The Tory Party
The Tory Party is the party of the landlords, the big industrialists and financiers. The basis of its policy is upon the preservation and extension of the private ownership of all wealth, land, property, all the means of production. It is the party of imperialism. It is the party of Mondism. Its record is one of class oppression, war preparation and rationalisation at the expense of the workers. As the governing party, it has been responsible for passing the Miners’ 8-hour Act, leading the frontal attack on the trades unions, both in the General Strike and the Trade Union Act, which weakened the unions, deprived them of the rights of collective participation in politics, detached the Trade Unions of State employees from the organised trade union movement and helped the middle-class leadership of the Labour Party to exercise their party dictatorship over the unions.

The Liberal Party
The Liberal Party is just as much a Party of imperialism and financial capital as the Tory Party. The differences between the Tory landowners and Liberal manufacturers which used to exist 80 years ago have long since disappeared. Even the Liberal textile manufacturers, who pioneered the Free Trade campaign because they wanted cheap cotton for their mills and cheap food for their operatives, gave up this plank during the war. The Liberal, Labour and Tory Parties today keep up the game of "Opposition" only in order to make the workers and poorer middle class believe that salvation will come through Parliament.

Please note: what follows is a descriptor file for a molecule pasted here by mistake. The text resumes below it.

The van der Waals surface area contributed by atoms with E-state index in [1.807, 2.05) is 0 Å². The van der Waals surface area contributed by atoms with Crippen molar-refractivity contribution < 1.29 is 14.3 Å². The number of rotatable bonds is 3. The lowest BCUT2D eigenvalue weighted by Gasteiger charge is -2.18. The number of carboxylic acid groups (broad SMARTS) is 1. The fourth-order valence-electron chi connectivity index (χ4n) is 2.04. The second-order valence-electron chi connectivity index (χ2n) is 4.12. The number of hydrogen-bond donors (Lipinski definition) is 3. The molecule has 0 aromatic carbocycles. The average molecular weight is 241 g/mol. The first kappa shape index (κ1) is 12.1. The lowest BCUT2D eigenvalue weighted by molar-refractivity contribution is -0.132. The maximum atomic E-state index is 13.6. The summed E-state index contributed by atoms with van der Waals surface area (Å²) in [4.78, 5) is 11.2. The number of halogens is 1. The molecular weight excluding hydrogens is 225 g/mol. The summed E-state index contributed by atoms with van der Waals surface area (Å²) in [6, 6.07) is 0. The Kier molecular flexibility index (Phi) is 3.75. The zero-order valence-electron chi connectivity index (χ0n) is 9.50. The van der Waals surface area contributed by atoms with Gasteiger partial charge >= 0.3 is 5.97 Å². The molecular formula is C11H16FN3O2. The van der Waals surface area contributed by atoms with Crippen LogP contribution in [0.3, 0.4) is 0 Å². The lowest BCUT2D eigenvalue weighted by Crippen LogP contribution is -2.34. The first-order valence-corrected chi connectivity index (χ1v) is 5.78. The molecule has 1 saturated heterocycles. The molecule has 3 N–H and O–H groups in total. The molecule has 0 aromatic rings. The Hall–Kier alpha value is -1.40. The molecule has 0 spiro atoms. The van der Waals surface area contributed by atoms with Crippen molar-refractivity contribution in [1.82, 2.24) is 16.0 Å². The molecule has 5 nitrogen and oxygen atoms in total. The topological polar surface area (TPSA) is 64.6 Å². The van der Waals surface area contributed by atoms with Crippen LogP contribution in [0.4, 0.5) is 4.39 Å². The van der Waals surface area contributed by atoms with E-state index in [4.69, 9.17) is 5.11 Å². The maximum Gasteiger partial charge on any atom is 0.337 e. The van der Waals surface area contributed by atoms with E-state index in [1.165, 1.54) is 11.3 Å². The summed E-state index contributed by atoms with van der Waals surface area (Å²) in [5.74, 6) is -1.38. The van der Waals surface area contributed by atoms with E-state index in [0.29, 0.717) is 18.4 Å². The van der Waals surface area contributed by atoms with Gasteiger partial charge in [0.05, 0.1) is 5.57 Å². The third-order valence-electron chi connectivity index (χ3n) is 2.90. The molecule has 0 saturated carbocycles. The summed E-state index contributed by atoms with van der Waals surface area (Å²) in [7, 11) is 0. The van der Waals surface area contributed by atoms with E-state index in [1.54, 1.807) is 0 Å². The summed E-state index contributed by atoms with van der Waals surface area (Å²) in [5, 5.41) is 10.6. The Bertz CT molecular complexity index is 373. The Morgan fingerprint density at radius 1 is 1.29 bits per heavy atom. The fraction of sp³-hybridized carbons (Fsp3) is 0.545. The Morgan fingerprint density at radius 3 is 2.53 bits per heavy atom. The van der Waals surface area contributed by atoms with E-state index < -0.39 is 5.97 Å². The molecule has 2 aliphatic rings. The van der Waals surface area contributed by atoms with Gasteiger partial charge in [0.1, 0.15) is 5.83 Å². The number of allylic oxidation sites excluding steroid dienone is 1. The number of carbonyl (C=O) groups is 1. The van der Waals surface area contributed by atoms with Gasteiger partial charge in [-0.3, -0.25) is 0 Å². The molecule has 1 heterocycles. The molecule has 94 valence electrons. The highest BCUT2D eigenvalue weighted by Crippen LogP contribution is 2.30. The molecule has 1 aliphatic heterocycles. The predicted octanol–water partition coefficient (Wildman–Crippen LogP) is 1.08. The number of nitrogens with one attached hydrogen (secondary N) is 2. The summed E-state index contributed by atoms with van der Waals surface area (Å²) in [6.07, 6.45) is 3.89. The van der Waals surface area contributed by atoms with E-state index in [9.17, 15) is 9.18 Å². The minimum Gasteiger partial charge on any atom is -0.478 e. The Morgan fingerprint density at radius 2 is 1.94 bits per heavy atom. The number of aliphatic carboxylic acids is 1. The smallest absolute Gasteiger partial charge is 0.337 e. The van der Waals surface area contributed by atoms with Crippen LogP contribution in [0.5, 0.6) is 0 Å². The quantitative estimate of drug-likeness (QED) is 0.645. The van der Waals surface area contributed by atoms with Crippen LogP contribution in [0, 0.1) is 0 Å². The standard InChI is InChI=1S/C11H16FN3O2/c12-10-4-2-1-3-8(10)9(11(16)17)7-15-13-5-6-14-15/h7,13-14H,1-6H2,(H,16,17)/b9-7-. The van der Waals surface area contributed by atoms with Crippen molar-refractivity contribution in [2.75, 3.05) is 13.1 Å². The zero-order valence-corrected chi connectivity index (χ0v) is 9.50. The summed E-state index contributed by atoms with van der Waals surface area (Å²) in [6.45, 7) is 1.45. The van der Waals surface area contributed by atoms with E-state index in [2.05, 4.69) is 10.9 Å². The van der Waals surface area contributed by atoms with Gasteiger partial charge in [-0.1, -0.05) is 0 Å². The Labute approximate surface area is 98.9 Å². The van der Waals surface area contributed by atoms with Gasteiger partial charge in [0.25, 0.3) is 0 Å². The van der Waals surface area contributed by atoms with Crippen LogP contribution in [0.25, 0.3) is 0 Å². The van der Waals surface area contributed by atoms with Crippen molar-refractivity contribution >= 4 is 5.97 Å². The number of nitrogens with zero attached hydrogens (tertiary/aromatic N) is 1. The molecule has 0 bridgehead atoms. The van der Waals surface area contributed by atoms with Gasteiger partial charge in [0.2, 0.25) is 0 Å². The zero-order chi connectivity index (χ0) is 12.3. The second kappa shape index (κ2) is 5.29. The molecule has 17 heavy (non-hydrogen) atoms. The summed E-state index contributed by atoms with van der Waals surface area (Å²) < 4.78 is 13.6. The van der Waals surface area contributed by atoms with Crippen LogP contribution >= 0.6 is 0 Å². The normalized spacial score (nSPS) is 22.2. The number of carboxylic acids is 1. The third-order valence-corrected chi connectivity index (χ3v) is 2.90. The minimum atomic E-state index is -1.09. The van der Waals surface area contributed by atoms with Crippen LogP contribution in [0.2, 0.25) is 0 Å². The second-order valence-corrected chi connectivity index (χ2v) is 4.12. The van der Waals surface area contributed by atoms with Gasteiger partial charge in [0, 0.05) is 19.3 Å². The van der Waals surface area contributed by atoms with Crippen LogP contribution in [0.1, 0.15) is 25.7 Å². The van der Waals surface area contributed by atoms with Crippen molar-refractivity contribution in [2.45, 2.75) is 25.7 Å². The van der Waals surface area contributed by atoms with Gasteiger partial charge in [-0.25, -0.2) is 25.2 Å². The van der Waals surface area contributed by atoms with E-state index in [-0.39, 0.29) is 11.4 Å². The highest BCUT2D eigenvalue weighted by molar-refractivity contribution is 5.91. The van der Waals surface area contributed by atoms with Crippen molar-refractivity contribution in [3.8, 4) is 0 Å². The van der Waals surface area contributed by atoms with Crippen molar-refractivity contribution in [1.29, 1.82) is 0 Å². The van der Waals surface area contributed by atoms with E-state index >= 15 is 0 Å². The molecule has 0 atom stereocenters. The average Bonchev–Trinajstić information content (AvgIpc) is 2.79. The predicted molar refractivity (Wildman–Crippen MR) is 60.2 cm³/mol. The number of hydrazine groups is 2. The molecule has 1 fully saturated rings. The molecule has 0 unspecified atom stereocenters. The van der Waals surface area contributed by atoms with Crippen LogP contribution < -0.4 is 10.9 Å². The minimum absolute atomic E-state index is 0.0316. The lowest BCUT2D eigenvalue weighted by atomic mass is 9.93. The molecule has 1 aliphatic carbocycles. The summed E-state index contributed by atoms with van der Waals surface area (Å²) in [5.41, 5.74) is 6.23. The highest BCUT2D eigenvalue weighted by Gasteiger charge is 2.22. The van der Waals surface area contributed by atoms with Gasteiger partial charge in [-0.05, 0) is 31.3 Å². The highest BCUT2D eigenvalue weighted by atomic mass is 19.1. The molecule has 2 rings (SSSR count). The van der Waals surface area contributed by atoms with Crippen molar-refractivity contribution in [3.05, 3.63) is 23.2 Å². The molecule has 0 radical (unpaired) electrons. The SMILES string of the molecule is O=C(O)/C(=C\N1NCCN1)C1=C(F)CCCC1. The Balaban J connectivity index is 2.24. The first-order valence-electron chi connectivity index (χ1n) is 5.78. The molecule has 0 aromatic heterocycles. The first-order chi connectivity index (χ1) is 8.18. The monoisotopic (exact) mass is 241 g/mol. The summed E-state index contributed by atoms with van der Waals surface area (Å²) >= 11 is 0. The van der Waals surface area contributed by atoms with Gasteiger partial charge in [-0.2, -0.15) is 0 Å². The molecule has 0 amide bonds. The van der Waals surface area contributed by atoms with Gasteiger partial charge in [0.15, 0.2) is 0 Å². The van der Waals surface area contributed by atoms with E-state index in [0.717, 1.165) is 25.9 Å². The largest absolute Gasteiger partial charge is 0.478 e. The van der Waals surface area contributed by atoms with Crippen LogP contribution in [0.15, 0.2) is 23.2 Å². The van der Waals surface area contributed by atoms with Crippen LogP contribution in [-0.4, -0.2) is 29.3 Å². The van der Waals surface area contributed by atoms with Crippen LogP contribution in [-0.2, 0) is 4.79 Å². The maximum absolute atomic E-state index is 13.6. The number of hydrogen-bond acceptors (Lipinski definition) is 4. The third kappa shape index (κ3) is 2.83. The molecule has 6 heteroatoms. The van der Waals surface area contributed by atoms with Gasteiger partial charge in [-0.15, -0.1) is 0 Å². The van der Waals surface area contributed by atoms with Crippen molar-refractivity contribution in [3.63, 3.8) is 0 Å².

The Liberal Party is one of the masks which the British capitalists wear in order to swindle the workers. It led the British Imperialist forces into the war of 1914-18, and agrees with the Tory Party on the need to maintain the Empire as the instrument of colonial exploitation. Its leader, Simon, is chairman of the Commission appointed by the Tory Government to devise improved means for the subjugation of India. It opposes universal disarmament as proposed by the Soviet Government. Its leader, Lloyd George, was responsible for the Black and Tan regime in Ireland. It was party to the Versailles Treaty and is a supporter of the capitalist League of Nations. It is a supporter of the Dawes Plan and the Locarno Pact. It also is a "Mondist" party.

The Labour Party
This Party is the third capitalist party. It lays claim to the title of Socialist Party, but has nothing to do with socialism. Whatever associations it has with the working class are due to its development as a parliamentary wing of the trade unions, now turned to account as the means of subordinating the trade unions to its dictatorship on behalf of capitalism. It rejects working class politics and exploits the workers’ organisations for "national politics".